For the purposes of federal programs for farmers, the U.S Department of Agriculture (USDA) defines a veteran farmer as farmers who served in the United States Army, Navy, Marine Corps, Air Force, or Coast Guard, including the reserve components thereof, and who were discharged or released under conditions other than dishonorable, and who have: 1) not previously operated a farm or ranch or; 2) operated a farm or ranch for not more than 10 years.

Veteran Farming in the United States in 2023

While, nationally, the number of veterans is projected to decline steadily over the next 30 years, the percentage of post-911 veterans will surge, according to the U.S. Department of Veterans Affairs (2014). According to the most recent Census of Agriculture, 11% of U.S. farmers have served in the military—370,619 producers in 2017 (USDA, 2019). This number does not capture the number of hobby farmers or those veterans not selling farm products, as the USDA defines a farm as “any place that produced and sold—or normally would have produced and sold—at least $1,000 of agricultural products during a given year” (USDA, 2019).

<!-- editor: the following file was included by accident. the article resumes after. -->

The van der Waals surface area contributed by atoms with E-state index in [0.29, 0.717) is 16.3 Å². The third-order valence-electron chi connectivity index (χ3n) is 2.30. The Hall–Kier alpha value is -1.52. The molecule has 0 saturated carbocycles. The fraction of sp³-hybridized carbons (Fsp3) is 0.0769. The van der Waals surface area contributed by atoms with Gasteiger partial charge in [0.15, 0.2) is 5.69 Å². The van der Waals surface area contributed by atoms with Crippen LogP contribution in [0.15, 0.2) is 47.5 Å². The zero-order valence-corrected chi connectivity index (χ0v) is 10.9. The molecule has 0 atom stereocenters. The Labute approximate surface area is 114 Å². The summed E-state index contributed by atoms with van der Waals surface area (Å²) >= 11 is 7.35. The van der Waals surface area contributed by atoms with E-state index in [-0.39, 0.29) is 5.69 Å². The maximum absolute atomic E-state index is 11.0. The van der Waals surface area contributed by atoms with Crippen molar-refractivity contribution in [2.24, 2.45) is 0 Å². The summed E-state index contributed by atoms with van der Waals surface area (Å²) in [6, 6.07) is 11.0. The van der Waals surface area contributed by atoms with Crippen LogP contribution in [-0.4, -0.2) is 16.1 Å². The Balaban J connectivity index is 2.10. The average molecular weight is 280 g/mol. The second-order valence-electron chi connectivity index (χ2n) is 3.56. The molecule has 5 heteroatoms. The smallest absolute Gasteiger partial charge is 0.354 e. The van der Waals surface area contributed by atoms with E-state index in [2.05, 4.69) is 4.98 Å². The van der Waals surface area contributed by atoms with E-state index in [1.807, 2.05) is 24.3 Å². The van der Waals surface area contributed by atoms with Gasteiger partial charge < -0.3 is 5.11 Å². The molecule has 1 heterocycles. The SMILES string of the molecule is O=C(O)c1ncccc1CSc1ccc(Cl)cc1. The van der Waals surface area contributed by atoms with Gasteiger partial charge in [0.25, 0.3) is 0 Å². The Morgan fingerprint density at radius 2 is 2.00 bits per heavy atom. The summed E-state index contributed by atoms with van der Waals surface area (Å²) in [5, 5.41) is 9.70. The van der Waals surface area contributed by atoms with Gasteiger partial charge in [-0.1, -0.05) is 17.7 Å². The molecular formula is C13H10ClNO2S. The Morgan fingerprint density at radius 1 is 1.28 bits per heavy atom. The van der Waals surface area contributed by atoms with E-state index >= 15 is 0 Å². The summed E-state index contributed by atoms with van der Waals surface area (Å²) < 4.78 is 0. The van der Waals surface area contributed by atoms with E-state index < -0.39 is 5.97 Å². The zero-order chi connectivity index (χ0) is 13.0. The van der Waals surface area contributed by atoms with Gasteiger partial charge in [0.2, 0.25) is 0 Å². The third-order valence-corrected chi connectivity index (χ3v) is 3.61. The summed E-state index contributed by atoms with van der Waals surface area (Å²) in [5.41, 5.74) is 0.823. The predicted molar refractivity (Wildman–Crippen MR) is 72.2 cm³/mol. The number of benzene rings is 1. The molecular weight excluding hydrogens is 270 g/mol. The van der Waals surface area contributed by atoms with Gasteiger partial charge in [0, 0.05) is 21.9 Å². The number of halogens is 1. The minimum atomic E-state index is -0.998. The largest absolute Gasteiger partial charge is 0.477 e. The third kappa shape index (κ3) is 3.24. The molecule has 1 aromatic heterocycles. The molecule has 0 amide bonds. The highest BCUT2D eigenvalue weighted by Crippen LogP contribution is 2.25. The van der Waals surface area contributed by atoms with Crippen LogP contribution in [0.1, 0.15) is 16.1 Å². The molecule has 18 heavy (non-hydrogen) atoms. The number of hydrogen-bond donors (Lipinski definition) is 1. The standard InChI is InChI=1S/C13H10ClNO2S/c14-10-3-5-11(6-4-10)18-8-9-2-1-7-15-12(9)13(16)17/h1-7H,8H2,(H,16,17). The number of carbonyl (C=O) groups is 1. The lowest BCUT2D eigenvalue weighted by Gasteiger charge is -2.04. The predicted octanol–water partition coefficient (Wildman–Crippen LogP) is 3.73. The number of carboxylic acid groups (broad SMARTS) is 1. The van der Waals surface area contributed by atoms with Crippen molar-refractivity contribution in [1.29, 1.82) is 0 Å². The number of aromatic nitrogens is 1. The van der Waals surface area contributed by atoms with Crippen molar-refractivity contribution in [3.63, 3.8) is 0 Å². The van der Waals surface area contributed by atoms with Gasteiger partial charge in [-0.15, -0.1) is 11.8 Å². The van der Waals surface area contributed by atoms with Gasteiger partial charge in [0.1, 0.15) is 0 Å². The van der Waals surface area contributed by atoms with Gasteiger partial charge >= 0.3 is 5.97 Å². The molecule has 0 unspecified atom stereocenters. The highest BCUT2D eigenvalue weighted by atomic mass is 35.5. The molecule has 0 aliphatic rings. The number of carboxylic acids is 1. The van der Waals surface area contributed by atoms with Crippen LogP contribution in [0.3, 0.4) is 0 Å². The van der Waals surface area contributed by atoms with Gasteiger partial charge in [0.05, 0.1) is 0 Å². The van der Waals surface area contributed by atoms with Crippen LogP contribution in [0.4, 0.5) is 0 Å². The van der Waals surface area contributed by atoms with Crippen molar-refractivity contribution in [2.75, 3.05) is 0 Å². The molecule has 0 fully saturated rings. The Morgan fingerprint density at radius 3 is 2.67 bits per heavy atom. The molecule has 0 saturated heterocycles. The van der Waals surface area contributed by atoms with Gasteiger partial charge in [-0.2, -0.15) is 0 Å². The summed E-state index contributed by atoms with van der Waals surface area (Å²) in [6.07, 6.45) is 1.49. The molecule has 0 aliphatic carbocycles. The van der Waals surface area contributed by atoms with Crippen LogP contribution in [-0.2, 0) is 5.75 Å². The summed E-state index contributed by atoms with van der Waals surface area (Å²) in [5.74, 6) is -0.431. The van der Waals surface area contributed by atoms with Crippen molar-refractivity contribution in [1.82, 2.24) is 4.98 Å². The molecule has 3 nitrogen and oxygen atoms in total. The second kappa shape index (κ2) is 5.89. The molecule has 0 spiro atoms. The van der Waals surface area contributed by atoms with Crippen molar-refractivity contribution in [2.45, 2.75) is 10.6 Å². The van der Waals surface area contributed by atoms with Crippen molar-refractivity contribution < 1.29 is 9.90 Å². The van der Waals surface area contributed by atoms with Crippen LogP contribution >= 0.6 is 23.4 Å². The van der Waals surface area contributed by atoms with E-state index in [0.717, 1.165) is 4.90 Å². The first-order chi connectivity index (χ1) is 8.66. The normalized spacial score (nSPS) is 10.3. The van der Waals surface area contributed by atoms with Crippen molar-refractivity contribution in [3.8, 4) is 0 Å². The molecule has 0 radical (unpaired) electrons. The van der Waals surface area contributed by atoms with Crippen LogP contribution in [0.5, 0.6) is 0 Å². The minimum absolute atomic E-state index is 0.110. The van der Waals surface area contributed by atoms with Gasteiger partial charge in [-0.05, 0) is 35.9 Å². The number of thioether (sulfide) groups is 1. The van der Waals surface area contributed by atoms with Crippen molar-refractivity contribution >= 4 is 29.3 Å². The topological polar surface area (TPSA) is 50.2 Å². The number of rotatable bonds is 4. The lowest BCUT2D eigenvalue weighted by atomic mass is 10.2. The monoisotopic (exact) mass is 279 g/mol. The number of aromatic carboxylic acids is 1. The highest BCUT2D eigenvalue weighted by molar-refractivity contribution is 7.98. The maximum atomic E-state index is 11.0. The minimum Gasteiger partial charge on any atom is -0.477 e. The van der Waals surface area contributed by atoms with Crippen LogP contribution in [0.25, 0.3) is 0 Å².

Due to risks incurred through service, farmer veterans are more likely to have health issues that could impact their farming practices. As the average age of a farmer continues to increase nationally, transitioning military Veterans drawn to the farming way of life represents an opportunity to replace farmers that are aging out of their careers. USDA data on farmer veterans reveals demographics that mirror the larger agricultural population—70% of producers with military service were 65 years of age or older. Farms operated by producers with military service accounted for more than 129 million acres of farmland, the majority of which (74%) were less than 180 acres in size.